Humboldt Broncos parent, others applaud changes to bus crash intersection

The Saskatchewan government is promising to install rumble strips, lights, signs and road markers at the site where the Humboldt Broncos bus collided with a transport truck.

Report cites signage, trees and 'human factors' among safety issues

In the distance, a semi approaches the intersection where the Humboldt Broncos bus crashed, killing 16 people. The provincial government announced Wednesday it will put in place new safety measures at the site. (Omayra Issa/CBC News)

The Saskatchewan government is promising to install rumble strips, lights, signs and road markers at the site where the Humboldt Broncos bus collided with a transport truck.

"To see this is going to be addressed, it's a good thing," said Scott Thomas, whose son, Evan was one of 16 people killed in the crash.

The changes planned for the intersection of Highways 35 and 335 also include removal of trees, limiting nearby access roads, and the relocation of the roadside Broncos memorial. The total estimated cost is several hundred thousand dollars.

The announcement came during the release of an independent report on the collision, which also left 13 people injured.

Broncos president Jamie Brockman said he's really pleased with the recommendations. 

"To be honest, I wasn't expecting that there'd be that much," he said. 

"The fact that there is is indicative of how important something was to happen out there to improve and prevent anything like this from happening again."

Brockman said he was especially happy to see the rumble strips as a suggested improvement. 

Victims' families, experts and others have been demanding improvements to the intersection since the tragedy in April.

Action has been taken on a number of other fronts. Last week, Saskatchewan Government Insurance Minister Joe Hargrave cited the Broncos crash in announcing mandatory training for semi drivers. Although Hargrave was criticized for exempting farmers from the new rules — coming in March — most called it a positive first step.

The driver of the semi was charged with 16 counts of dangerous driving causing death and 13 counts of dangerous driving causing bodily harm. He has not yet entered a plea. His next appearance is scheduled for Tuesday.

The memorial, pictured Wednesday. (Omayra Issa/CBC News)

When highway fatalities occur, the government typically conducts an internal traffic review. After considering "the seriousness of this collision and the significant attention paid to it," the Ministry of Justice commissioned McElhanney Consulting Services Ltd. to handle things, according to a government news release.

McElhanney conducted interviews, created a 3D scan of the site and analyzed historic traffic data.

The intersection has had fewer crashes than average. There have been only six incidents there in the past 28 years. The collision rate was less than one per million vehicles that passed through.

"No significant collision trends were identified at the intersection," stated the report.

That said, there are ways to make the intersection safer, stated the report. The government said it will implement every recommendation. They include:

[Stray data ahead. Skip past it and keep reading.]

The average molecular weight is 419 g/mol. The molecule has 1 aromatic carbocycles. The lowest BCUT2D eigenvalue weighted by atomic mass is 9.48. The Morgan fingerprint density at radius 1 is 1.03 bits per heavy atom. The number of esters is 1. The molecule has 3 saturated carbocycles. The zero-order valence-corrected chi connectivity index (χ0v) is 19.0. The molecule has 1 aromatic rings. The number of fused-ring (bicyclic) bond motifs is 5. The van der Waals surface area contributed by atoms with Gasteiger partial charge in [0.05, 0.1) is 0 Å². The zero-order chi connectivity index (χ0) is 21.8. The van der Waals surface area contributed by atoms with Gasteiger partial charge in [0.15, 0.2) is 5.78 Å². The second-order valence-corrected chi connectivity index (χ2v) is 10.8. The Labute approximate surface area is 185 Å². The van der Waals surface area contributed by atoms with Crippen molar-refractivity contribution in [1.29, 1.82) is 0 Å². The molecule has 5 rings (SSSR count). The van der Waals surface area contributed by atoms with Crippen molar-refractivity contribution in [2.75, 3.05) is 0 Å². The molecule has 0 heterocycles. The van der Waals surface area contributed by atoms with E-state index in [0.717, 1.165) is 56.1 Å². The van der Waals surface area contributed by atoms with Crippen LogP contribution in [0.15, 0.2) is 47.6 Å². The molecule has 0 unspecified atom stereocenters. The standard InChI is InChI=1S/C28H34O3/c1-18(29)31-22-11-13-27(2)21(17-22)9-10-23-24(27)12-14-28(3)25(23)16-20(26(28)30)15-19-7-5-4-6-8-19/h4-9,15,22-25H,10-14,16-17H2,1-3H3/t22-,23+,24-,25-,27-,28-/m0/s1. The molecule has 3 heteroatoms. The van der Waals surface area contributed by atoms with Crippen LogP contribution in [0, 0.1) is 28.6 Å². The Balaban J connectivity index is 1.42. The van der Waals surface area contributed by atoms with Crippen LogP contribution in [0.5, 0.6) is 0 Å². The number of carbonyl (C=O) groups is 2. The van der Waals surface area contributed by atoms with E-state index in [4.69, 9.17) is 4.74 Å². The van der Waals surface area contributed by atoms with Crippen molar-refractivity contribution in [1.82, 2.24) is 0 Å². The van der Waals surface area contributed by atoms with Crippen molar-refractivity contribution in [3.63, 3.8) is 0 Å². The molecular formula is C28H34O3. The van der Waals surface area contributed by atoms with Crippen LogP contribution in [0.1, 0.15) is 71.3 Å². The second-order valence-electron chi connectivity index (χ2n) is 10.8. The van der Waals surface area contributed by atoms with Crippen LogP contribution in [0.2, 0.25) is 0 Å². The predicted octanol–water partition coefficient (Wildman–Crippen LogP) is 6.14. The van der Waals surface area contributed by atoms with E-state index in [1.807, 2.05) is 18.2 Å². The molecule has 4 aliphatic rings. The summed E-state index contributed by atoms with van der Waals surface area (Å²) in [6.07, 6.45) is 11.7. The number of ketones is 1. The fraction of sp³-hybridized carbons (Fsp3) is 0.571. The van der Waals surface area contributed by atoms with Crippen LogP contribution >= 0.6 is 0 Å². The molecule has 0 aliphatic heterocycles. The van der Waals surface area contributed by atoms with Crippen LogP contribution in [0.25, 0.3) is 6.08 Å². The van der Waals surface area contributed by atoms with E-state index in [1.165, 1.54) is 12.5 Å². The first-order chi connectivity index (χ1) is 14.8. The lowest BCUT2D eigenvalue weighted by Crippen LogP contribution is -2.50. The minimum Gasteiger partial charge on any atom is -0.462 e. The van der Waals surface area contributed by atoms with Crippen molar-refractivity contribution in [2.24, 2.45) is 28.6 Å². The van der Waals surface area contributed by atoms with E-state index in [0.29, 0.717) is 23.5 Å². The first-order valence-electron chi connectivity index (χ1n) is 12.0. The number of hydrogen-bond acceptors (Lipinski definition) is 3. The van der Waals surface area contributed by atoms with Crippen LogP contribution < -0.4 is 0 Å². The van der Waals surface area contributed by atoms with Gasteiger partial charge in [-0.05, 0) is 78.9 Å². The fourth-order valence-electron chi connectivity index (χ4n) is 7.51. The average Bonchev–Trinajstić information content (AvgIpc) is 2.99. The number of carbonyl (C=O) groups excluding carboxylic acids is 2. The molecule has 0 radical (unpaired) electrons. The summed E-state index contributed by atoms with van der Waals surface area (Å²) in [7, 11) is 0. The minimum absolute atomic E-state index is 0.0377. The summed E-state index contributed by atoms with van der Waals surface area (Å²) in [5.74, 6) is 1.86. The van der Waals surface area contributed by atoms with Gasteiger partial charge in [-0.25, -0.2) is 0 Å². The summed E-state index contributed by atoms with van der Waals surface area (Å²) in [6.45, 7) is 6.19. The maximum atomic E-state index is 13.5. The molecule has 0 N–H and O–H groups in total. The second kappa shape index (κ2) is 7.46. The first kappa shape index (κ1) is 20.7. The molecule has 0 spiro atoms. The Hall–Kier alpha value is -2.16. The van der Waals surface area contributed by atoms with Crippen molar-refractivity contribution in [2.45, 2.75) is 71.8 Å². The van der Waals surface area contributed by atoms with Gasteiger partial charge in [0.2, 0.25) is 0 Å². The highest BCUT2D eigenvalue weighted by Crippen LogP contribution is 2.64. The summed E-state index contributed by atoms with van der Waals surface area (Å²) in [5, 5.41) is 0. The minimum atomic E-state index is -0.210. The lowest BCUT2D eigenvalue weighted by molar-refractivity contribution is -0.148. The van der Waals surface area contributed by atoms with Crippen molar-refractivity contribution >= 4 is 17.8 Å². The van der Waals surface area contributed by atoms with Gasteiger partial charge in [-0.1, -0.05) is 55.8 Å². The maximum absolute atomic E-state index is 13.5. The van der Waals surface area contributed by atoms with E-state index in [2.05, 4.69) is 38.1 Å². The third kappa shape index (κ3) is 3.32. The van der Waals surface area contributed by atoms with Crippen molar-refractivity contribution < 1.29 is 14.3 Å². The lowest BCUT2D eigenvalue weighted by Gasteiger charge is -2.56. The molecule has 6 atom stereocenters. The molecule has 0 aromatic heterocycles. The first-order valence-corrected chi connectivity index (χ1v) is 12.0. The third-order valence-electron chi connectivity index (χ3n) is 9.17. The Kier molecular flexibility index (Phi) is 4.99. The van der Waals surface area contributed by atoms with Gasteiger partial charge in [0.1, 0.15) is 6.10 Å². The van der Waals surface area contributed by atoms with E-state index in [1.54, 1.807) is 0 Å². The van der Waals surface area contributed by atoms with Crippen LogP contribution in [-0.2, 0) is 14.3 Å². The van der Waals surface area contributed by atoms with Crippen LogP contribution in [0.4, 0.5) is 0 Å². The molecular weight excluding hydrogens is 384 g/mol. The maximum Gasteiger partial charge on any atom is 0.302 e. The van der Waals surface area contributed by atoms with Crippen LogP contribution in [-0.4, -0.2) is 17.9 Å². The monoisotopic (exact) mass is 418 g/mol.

• Better signage ($15,000).
  • "Stop Ahead" pavement markings ($1,500).
  • Tree removal from private property (cost unclear).
  • New access road for relocated memorial (cost unclear).
  • Light standards ($4,000).
  • Highway 335 rumble strips ($300,000).
  • Widen shoulders ($400,000/kilometre).

The study also looked at the "human factors" affecting safety at the intersection.

It is in a relatively remote part of northeast Saskatchewan. Drivers may be unusually tired after travelling for long periods to reach that point, it stated.

"Higher levels of fatigue can result in reduced alertness and increase reaction time, thus increasing the potential for errors or in some cases result in motorists falling asleep at the wheel," it states.

Motorists travelling Highway 335 could assume it's an uncontrolled intersection and "overlook" the stop sign. It's the only major intersection for more than 20 kilometres in either direction.

The alignment of trees, power poles and the horizon could lead to "tunnel vision" for drivers.

"The illusion was observed to be even more pronounced during wet and/or sun glare conditions," stated the report.

Thomas said the report was tough to read, but the changes are "a step in the right direction." He said it's good to know the intersection may be safer for all of the motorists in the future.

Thomas said changes are needed on many fronts, from seats belts on buses to training for semi drivers. He added  it's important to improve standards for all intersections in the province.

"This intersection is one of those things that went wrong," Thomas said. "Things that should have been obvious are finally being recognized."

Humboldt tow truck driver Kurt Horudko cleaned up debris 20 years ago following the only other fatality at that intersection. He said improvements to any roadway are a good thing, but agreed with Thomas that it's just one of many elements.

"You can put up all the safety stuff in the world, but if there are other factors like guys being tired, it's not going to help nothing," Horudko said.

"Down the road there's another intersection, then another, then another."


  • An earlier version of this story incorrectly described the Humboldt collision as taking place at the intersection of Highways 35 and Highway 355. In fact, it occurred at the intersection of Highway 35 and Highway 335.
    Dec 12, 2018 3:26 PM CT


Jason Warick


Jason Warick is a reporter with CBC Saskatoon.